In Kansas, Mohn has an approach that he believes helps alleviate tension. "It's important to focus on why is evolution controversial," says Mohn. "We take a day and step back from the science and talk about ... the sources of conflict."
On that day, Mohn points to the creation evolution continuum, a sliding scale that lays out a wide range of viewpoints from the most extreme creation views and the most extreme evolution views. Mohn discusses each one with his class, pointing out that teachers can talk about religious viewpoints in a neutral way.
"Through this discussion students identify where they fall on the continuum," says Mohn, who says he's become comfortable discussing evolution and how it fits together with ecological processes.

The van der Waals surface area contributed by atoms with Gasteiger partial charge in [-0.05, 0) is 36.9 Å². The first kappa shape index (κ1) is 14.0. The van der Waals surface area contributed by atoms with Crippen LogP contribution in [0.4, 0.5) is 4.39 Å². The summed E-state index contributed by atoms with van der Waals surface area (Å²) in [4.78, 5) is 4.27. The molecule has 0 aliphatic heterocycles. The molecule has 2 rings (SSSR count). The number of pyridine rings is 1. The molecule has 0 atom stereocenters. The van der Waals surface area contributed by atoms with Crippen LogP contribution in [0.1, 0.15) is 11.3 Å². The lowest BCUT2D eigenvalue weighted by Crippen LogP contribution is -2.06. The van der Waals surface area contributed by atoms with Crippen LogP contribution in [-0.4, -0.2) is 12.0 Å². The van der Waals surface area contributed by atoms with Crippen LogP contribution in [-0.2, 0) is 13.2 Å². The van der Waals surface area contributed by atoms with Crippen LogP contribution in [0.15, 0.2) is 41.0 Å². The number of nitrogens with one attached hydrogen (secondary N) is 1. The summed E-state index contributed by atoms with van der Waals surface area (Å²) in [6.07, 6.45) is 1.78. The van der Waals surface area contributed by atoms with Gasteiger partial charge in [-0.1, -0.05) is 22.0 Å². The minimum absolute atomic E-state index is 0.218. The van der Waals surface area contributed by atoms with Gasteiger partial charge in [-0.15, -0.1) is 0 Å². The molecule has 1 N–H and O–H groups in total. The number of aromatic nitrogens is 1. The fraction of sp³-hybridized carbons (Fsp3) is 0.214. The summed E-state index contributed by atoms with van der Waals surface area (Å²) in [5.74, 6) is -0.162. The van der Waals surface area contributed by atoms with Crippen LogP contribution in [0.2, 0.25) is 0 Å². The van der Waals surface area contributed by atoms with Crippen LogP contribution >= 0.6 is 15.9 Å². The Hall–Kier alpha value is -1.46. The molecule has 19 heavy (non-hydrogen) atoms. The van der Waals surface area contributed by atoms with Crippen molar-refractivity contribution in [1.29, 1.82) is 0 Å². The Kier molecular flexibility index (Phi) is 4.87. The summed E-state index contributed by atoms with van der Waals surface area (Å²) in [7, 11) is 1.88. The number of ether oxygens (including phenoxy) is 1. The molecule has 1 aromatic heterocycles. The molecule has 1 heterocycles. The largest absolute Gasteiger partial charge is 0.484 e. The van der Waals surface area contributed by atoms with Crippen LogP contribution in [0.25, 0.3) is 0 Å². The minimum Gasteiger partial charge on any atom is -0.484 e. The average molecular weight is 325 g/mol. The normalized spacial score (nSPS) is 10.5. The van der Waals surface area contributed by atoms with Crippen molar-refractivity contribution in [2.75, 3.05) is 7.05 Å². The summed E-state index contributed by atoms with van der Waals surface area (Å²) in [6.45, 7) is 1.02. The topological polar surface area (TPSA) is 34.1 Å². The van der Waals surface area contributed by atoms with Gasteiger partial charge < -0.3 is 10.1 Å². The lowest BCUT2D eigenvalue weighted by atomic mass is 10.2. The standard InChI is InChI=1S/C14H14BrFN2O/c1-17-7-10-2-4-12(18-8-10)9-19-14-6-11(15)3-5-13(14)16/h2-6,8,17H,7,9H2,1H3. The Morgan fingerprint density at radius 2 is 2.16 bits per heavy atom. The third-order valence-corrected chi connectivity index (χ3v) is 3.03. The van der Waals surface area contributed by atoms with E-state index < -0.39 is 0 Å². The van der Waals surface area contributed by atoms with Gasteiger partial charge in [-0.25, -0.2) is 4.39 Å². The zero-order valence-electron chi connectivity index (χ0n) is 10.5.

After that day's discussion, Mohn turns the class focus to the scientific understanding of evolution.
McDonald advises teachers to start the year off with a short section on the nature of science. "Once I started to do this, I had fewer challenges in my classroom," he says.
But even after careful discussions and prefaces, Mohn, Pemberton, and others have still seen students write on exams 'this is what the text book says ... but this is what I believe...'
Evolution science doesn't mean that God doesn't exist, McDonald explains, it just means that science can't establish it. "If kids understand that from the beginning, then if ... students feel their religious beliefs are being challenged, I remind them that we're talking about the natural order," he says. "They feel a lot less threatened."
*Name has been changed at source's request.
- Read Part 2: Classroom Clashes: Teaching climate change